There are about thirty-five Kuhlthaus living now in Milltown. Not long ago Christian Kuhlthau was renamed as the borough’s postmaster, giving him the distinction of serving under three presidents. At about the same time, Henry Kuhlthau was re-elected president of the Milltown Building and Loan Association, a position he has held since the association was founded in 1910. He is president of the National Porcelain Company and vice-president of the. Royston Paper Company. He was formerly a borough councilman and was first foreman of the fire company. He is associated, with his brothers, William H. and George, in the coal, flour and grain business, and the firm is known throughout central New Jersey for its excellent policies. He is vice-president and general manager. George Kuhlthau is the president of the company. His brother, William H., was formerly councilman and postmaster. He is secretary and treasurer of the company.

Other Milltown Kuhlthaus have been and are prominent in the life of the community. Still are others rising to prominence in various fields—business, medicine, law, politics, etc. For eighty years, there always have been Kuhlthaus in Milltown and Though it did not realize it at the time, Milltown was fortunate when Phillip Kuhlthau, picked the place for his home and business and political life.

Milltown was fortunate when Phillip Kuhlthau, picked the place for his home and business and political life.

Daily Home News 1930

This day in History: March 31, 1916

This day in History: March 31, 1916


Some New Announcement to Indicate the Town’s Growth Appears Daily – New Dry Goods Store –  Opening of Drug Store – Rev. Hand’s Family Get Another Surprise.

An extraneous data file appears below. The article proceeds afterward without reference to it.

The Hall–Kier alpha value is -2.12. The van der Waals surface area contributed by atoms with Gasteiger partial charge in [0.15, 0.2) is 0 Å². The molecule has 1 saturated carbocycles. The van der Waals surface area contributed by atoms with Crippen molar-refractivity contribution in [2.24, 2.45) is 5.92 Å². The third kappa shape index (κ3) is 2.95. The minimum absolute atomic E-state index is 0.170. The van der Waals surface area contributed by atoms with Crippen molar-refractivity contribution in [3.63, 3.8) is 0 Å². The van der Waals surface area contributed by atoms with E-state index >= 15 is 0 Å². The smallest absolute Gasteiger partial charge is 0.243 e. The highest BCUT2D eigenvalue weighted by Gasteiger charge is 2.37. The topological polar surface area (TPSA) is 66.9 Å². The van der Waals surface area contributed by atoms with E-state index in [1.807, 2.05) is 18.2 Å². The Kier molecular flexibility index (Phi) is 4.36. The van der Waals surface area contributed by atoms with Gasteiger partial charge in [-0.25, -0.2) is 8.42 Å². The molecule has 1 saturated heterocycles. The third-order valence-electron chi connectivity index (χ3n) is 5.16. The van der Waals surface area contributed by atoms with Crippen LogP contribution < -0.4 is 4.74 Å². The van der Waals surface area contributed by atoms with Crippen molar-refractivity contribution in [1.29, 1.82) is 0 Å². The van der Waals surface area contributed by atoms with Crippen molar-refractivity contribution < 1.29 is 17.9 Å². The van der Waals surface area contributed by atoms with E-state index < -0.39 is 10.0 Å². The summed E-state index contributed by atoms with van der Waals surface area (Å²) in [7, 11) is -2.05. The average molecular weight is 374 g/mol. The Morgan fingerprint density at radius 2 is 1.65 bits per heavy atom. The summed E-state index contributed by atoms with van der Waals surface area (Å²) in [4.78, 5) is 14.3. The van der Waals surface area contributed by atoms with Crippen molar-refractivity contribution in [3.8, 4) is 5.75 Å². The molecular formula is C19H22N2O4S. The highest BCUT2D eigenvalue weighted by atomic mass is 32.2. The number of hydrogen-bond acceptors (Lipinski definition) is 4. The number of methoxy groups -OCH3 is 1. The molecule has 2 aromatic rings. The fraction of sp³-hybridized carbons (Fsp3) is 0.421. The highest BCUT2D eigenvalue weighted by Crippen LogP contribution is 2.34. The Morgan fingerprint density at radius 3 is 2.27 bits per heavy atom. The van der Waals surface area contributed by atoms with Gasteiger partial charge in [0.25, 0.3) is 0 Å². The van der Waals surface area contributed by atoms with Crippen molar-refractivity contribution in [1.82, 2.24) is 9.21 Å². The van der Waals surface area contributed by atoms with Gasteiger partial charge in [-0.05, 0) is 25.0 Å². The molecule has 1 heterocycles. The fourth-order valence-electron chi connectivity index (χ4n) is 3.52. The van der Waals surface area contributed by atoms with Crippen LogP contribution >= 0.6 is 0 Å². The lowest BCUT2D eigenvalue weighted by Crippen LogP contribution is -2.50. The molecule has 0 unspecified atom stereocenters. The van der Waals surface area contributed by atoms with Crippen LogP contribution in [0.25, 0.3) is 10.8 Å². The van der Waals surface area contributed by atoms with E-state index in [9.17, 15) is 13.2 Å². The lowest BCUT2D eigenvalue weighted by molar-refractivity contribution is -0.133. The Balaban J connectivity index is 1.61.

MILLTOWN, Mar. 31. The name of “The Booming Borough” can be applied better to Mllltown every day. As In addition to all we have said about new establishments here the latest to announce, even though some details are lacking, Is the breaking of ground on the Schoppe property yesterday for what is said will be a store and flat. The store, it is understood, will be in the nature of a ladies’ and possibly a gentlemen’s furnishing department to be conducted by the owners of the property.

There is but one regular dry goods store at the present time and the probabilities are that another establishment of this kind will be a success. The flats too will be in demand as under the present advantages of modern improvements they can be made very comfortable.

“The Booming Borough” can be applied better to Mllltown every day

The daily Home News – March 31, 1916

Formal Opening of Drug Store

The advertising columns of today’s issue announce the formal opening of Milltown’s new and only drug store by Alfred W, Moore, whose place of business is in the Rosse Building on Main street.

As stated, before Mr. Moore brings with him valuable experience gained by practical service In the laboratory of Charles Stuckert, prescription specialist of Trenton. A box of candy will he given to all customers as a souvenir at the opening tomorrow.

Harry Hermann to be Married

The engagement of Harry Hermann, captain of the Michelin track team, to Miss Pearl Johnson, of South River, has been announced. The nuptials will be solemnize on April 6. Captain Hermann is popular and has the sincere wishes of many friends for a happy future.

Ground Broken for Improvement

Ground has been broken for the installation of water in the Methodist parsonage.

This day in History: March 30, 1916

This day in History: March 30, 1916

Milltown Concrete Works is Latest; to Open for Business Soon

MILLTOWN. Mar. 30. Still another step in the progress of the booming borough of Milltown Is noted through the advertising columns of today’s Home News in the announcement of the Milltown Concrete Works that will be open for business on April 1.

The new firm is composed of Stafford L. Rappleyea, Chris. Jensen and Edward Disbrow and the object of the new establishment is to lay concrete walks, floors and make concrete building blocks.

Mr. Disbrow, one of the members of the firm, has had about nine years experience in this line of work. They will guarantee all work they undertake.

A definite site for their plant has not yet been decided upon, but nevertheless they will have a permanent place of business in the near future.